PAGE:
Michael Salinas, now the head football coach at Texas A&M-Kingsville, took the reins at Weslaco High and shook things up by switching from the runn-heavy slot-T to a pass-happy spread offensive scheme.

In order to maximize his athleticism, Olszak was flexed from behind center to the perimeter for his senior season where he patrolled passing lanes as a defensive back and wide receiver. But despite the adjustment and underwhelming amount of recruiting interest, it was a position change that later proved providential.

“I kind of just expected them to notice me in a sense,” Olszak said. “I really just had one friend who was playing there at Crown (College) and I just asked him about it and sent him my film. The coaches liked me a lot and they said I could definitely play there. That’s how I basically got that offer. I didn’t really know how to get recruited any other way.”

After receiving his opening into the college football world, Olszak packed his bags and headed nearly 1,500 miles north to Crown College in Saint Bonifacius, Minnesota. 

He worked his tail as a member of the Storm, playing both wideout and defensive back at a high level in the junior college ranks. Olszak knew that Crown College was not his final destination and worked tirelessly on and off the field selling himself to recruiters.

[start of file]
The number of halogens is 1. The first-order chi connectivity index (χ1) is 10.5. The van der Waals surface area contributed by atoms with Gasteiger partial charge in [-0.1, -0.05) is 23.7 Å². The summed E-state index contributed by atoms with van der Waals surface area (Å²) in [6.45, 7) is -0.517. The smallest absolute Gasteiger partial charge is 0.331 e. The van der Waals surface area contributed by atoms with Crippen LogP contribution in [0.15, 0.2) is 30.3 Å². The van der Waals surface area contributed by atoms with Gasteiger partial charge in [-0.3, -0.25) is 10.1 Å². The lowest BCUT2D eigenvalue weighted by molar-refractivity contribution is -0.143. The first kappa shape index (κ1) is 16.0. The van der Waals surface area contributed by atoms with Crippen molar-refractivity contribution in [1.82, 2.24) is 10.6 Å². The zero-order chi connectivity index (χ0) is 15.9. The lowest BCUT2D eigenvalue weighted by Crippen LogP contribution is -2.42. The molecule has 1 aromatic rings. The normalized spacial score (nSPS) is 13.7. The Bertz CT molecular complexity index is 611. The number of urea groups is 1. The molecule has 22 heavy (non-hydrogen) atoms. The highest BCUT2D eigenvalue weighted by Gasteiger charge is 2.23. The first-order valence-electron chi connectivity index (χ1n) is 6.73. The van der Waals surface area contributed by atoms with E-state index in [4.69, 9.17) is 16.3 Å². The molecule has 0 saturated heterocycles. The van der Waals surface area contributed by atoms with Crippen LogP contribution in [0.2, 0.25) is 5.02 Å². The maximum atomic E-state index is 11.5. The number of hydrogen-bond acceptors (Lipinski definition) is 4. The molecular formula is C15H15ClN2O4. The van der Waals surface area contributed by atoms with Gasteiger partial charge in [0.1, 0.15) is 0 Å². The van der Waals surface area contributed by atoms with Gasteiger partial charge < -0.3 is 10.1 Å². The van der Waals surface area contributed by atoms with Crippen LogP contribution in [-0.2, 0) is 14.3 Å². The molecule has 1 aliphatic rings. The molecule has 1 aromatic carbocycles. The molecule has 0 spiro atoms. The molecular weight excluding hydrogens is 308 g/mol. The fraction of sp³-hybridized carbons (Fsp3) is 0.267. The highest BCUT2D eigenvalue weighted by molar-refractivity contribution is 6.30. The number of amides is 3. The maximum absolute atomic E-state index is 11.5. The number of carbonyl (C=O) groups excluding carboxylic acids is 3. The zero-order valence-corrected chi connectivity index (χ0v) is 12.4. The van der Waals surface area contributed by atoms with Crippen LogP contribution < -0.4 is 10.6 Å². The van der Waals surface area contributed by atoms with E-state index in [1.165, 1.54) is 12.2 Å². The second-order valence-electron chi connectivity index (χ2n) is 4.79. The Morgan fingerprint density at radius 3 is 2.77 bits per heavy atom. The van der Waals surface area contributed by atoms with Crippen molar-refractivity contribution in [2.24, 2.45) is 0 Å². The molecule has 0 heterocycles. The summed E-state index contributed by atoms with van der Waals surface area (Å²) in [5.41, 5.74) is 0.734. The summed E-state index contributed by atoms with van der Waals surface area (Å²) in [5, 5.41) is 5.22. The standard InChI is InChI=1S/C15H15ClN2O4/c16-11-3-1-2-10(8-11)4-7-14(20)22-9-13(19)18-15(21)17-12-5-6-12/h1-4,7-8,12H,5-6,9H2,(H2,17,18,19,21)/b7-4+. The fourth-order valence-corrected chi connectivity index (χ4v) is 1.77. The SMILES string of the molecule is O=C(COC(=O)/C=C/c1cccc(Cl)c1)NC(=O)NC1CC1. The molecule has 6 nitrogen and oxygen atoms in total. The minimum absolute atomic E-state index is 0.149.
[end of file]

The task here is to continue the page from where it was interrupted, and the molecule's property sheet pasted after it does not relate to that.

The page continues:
“My childhood goal was to play at the Division I level and play on that big stage. Being at Crown I loved the team and stuff, but it wasn’t my dream and it wasn’t what I wanted as a person,” he said. “I definitely emailed the coaches a lot at Tech, signed all the recruiting forms and then attended one of the camps to kind of get my name on their radar with the one-on-one drills and 40 times and stuff as well as tagging them in my workout videos on Twitter.”

Olszak’s efforts paid off.

He earned an offer from Texas Tech head coach Matt Wells and his staff as part of their initial recruiting class in Lubbock, fulfilling a life-long dream of playing big-time college football under the bright lights of the Big 12.

Olszak, now an entrenched member of Tech’s ballhawking secondary, is helping turn the Red Raiders into a fearsome defensive unit and conference and national championship contenders.

“Bet on yourself. That’s the best advice I can give. It doesn’t matter where you’re from and it doesn’t matter how you came up, just bet on yourself and really believe in yourself because it’s possible,” he said. “Sometimes you won’t see it and sometimes it’s going to feel like it’s not possible, but it’s a long, long journey and you go through bumps in the road and there are big obstacles in the way of where you want to go. I had to go across the United States to get to where I wanted to be now and I really didn’t see myself coming this far, but bet on yourself, believe in yourself and keep giving it your all every day.”


Popular posts from this blog

Talk of the Towns: Feb. 6, 2020 - The Recorder

Baker Technical Institute launches Certified Medical Assistant program - Blue Mountain Eagle

For inbound college students — and universities — fall semester presents new choices and dilemmas - Pittsburgh Post-Gazette